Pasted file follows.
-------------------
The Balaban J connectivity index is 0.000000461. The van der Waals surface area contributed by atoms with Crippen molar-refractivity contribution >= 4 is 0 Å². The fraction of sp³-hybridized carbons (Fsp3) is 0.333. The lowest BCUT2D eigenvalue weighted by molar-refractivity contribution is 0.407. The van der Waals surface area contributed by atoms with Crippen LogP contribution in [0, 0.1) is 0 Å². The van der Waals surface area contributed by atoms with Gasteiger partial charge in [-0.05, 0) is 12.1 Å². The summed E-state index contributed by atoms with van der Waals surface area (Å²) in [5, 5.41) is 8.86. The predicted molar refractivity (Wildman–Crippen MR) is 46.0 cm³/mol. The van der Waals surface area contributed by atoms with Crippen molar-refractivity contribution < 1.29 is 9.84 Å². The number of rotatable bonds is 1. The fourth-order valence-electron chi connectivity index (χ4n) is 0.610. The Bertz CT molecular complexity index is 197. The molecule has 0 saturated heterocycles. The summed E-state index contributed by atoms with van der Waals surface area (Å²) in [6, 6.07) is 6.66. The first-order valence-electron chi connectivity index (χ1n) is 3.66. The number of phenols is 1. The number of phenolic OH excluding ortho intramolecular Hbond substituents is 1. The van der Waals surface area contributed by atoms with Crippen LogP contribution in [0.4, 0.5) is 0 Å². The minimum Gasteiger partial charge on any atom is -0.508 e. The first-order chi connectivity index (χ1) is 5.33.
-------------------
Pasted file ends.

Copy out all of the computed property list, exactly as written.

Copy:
The Balaban J connectivity index is 0.000000461. The van der Waals surface area contributed by atoms with Crippen molar-refractivity contribution >= 4 is 0 Å². The fraction of sp³-hybridized carbons (Fsp3) is 0.333. The lowest BCUT2D eigenvalue weighted by molar-refractivity contribution is 0.407. The van der Waals surface area contributed by atoms with Crippen LogP contribution in [0, 0.1) is 0 Å². The van der Waals surface area contributed by atoms with Gasteiger partial charge in [-0.05, 0) is 12.1 Å². The summed E-state index contributed by atoms with van der Waals surface area (Å²) in [5, 5.41) is 8.86. The predicted molar refractivity (Wildman–Crippen MR) is 46.0 cm³/mol. The van der Waals surface area contributed by atoms with Crippen molar-refractivity contribution < 1.29 is 9.84 Å². The number of rotatable bonds is 1. The fourth-order valence-electron chi connectivity index (χ4n) is 0.610. The Bertz CT molecular complexity index is 197. The molecule has 0 saturated heterocycles. The summed E-state index contributed by atoms with van der Waals surface area (Å²) in [6, 6.07) is 6.66. The first-order valence-electron chi connectivity index (χ1n) is 3.66. The number of phenols is 1. The number of phenolic OH excluding ortho intramolecular Hbond substituents is 1. The van der Waals surface area contributed by atoms with Crippen LogP contribution in [0.4, 0.5) is 0 Å². The minimum Gasteiger partial charge on any atom is -0.508 e. The first-order chi connectivity index (χ1) is 5.33.